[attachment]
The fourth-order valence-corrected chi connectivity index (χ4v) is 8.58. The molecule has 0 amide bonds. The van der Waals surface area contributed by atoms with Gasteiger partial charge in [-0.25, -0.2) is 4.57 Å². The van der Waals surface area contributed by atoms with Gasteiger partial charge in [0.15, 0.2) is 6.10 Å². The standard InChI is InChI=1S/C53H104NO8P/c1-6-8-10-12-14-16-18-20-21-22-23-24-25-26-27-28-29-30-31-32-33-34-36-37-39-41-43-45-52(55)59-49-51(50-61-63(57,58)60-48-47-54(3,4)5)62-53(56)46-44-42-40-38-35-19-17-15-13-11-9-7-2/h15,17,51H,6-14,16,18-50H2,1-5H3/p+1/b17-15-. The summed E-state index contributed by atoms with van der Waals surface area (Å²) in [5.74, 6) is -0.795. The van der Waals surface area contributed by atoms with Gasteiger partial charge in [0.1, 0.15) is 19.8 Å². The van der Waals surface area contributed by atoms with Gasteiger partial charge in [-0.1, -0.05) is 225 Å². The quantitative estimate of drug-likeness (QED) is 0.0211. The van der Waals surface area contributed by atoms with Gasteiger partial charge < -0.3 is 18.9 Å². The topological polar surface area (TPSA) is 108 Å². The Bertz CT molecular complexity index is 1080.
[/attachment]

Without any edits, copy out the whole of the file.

The fourth-order valence-corrected chi connectivity index (χ4v) is 8.58. The molecule has 0 amide bonds. The van der Waals surface area contributed by atoms with Gasteiger partial charge in [-0.25, -0.2) is 4.57 Å². The van der Waals surface area contributed by atoms with Gasteiger partial charge in [0.15, 0.2) is 6.10 Å². The standard InChI is InChI=1S/C53H104NO8P/c1-6-8-10-12-14-16-18-20-21-22-23-24-25-26-27-28-29-30-31-32-33-34-36-37-39-41-43-45-52(55)59-49-51(50-61-63(57,58)60-48-47-54(3,4)5)62-53(56)46-44-42-40-38-35-19-17-15-13-11-9-7-2/h15,17,51H,6-14,16,18-50H2,1-5H3/p+1/b17-15-. The summed E-state index contributed by atoms with van der Waals surface area (Å²) in [5.74, 6) is -0.795. The van der Waals surface area contributed by atoms with Gasteiger partial charge in [0.1, 0.15) is 19.8 Å². The van der Waals surface area contributed by atoms with Gasteiger partial charge in [-0.1, -0.05) is 225 Å². The quantitative estimate of drug-likeness (QED) is 0.0211. The van der Waals surface area contributed by atoms with Gasteiger partial charge < -0.3 is 18.9 Å². The topological polar surface area (TPSA) is 108 Å². The Bertz CT molecular complexity index is 1080.